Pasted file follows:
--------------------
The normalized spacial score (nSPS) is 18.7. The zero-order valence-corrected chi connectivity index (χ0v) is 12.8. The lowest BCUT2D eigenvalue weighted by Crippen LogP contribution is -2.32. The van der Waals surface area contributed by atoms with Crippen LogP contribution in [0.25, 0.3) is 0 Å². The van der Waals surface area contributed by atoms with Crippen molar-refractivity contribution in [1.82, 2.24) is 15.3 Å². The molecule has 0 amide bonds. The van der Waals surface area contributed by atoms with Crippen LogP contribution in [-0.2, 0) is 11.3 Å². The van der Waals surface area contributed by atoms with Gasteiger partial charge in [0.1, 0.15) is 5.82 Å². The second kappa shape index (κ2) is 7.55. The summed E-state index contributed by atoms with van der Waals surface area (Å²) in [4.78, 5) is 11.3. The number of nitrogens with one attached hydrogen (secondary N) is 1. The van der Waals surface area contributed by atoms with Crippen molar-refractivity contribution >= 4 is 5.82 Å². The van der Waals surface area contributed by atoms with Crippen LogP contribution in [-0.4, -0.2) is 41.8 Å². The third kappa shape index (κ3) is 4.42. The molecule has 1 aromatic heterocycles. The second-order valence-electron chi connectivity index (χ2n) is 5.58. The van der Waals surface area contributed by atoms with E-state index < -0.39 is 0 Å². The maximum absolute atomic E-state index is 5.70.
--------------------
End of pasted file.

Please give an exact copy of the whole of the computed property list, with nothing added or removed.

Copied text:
The normalized spacial score (nSPS) is 18.7. The zero-order valence-corrected chi connectivity index (χ0v) is 12.8. The lowest BCUT2D eigenvalue weighted by Crippen LogP contribution is -2.32. The van der Waals surface area contributed by atoms with Crippen LogP contribution in [0.25, 0.3) is 0 Å². The van der Waals surface area contributed by atoms with Crippen molar-refractivity contribution in [1.82, 2.24) is 15.3 Å². The molecule has 0 amide bonds. The van der Waals surface area contributed by atoms with Crippen LogP contribution in [-0.2, 0) is 11.3 Å². The van der Waals surface area contributed by atoms with Gasteiger partial charge in [0.1, 0.15) is 5.82 Å². The second kappa shape index (κ2) is 7.55. The summed E-state index contributed by atoms with van der Waals surface area (Å²) in [4.78, 5) is 11.3. The number of nitrogens with one attached hydrogen (secondary N) is 1. The van der Waals surface area contributed by atoms with Crippen molar-refractivity contribution >= 4 is 5.82 Å². The van der Waals surface area contributed by atoms with Crippen LogP contribution in [-0.4, -0.2) is 41.8 Å². The third kappa shape index (κ3) is 4.42. The molecule has 1 aromatic heterocycles. The second-order valence-electron chi connectivity index (χ2n) is 5.58. The van der Waals surface area contributed by atoms with E-state index < -0.39 is 0 Å². The maximum absolute atomic E-state index is 5.70.